Question of the Week: December 26, 2019 – Number 1
“What are the best shade trees for Texas?” I’m going to be planting a couple of new ones soon. When is the best time to plant them?
I’m asked this question many times every year. My answer will vary slightly for various parts of the state, but you can count on the same seven trees to be included in every one of my replies.
These trees are best…
These are the ones I rank at the top. And before you cast them aside as being “slow growing,” let me remind you that these actually grow two-thirds as fast as the racehorse trees like cottonwoods and willows, yet they live maybe 20 times longer.
• Live oak. Native to big parts of the Texas Hill Country and South Texas, this is a magnificent, spreading tree to 50 ft. tall and 60-75 ft. wide. Evergreen. Adapted to all types of soils, both acidic and alkaline, sandy and rocky. Do note its mature size before planting it in a compact urban landscape, however.
• Shumard red oak. Native to the central corridor of Texas, this is a fabulous large, rounded shade tree to 50 ft. tall and wide. Its leaves are dark green all during the growing season, usually turning shades of red, burgundy, orange and yellow in fall. If you’re along the I-35 corridor where alkaline soils abound, be sure you’re getting a true Shumard red oak and not a pin oak hybrid. Best way to do so: buy from a full-time independent retail garden center.
• Chinquapin oak. Oval, then rounded with age. Deciduous oak native to river bottoms in eastern half of the state. Lovely and unusual tree with dark green, toothed leaves and platy, gray bark. Grows comparatively quickly as oaks go.
• Bur oak. Huge, bold-textured oak with large leaves and deeply fissured bark. Golf-ball-sized acorns. Makes a dramatic statement in landscape. Good replacement for post oaks should one of them fail. Well suited to all parts of the state. Deciduous. Matures at 50 ft. tall and wide in landscapes, but can be larger with extreme age.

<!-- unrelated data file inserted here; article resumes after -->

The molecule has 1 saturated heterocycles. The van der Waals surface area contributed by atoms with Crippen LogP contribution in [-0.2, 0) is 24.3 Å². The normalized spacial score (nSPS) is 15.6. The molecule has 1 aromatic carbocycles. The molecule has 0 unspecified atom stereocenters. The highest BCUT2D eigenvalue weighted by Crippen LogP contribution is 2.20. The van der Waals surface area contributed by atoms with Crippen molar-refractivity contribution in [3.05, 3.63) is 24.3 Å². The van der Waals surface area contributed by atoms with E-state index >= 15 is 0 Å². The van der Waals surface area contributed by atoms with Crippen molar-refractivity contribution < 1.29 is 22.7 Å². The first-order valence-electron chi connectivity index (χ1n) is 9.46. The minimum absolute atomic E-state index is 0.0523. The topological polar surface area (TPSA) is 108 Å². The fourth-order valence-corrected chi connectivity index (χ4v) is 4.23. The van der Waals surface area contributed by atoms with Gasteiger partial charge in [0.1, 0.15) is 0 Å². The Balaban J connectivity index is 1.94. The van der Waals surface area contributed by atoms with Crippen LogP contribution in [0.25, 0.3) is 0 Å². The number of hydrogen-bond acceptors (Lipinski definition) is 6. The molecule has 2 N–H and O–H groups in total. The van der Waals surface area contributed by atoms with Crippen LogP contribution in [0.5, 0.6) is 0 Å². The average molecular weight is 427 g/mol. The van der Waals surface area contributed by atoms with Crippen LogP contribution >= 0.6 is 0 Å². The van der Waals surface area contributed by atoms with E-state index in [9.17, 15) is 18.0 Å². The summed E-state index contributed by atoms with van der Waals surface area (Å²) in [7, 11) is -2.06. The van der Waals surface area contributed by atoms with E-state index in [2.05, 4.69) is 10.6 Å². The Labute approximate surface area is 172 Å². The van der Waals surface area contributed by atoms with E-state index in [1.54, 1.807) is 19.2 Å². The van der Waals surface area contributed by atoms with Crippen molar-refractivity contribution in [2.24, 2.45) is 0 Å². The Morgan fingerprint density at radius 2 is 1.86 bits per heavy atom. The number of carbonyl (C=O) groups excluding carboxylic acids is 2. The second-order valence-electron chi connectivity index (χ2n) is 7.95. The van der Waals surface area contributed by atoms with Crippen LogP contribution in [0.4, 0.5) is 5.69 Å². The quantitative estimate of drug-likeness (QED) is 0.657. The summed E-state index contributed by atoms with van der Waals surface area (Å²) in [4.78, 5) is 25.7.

• Cedar elm. Native through the central corridor of the state but suited over almost all of Texas. Upright-oval for its first 30-40 years, then rounded. Small leaves and fine textures. Deciduous. Susceptible to powdery mildew, but that’s not a threat. Mistletoe can invade, so keep it pruned out before it can establish and grow. Grows to 45 ft. tall and 40 ft. wide.
• Pecan. The biggest of the trees that I’ll mention, our State Tree grows to 60 or 70 ft. tall and wide, so it demands lots of space. Your local county Extension office or garden reference books will tell you the best varieties for your part of Texas, especially if you hope to produce your own crops of pecans. For maximum success you will have to maintain a regular spray program.
• Chinese pistachio. The one non-native tree on our “best trees” list, this one grows to be 40 ft. tall and wide. It has lovely fall color very reliably. It’s suited to almost all of Texas, and nurseries have very nice supplies at all times.
Best times to plant…
Landscape contractors plant new trees 12 months a year. That’s certainly possible for home gardeners, too, if you transport your new tree home carefully so that you don’t damage its root system or trunk and so that you don’t allow highway winds to burn its leaves, if any.
I prefer to buy my new trees in the fall. I can see them fully leafed out after a hot Texas summer. That gives me a way to judge their comparative vigor. It also lets me plant at a time when they will have 6-7 months to establish new roots.
However, you always want to water new trees a couple of times weekly by hand using a water wand and spray bubbler to keep them properly hydrated until their roots grow out into the soil adjacent to their root balls.
Stake and guy trees that are likely to tip out of plumb.
Wrap the trunks of trees that have thin bark – those that are notorious for developing issues of sunscald and subsequent invasion by borers. Most prone to those problems: oaks, Chinese pistachios and maples.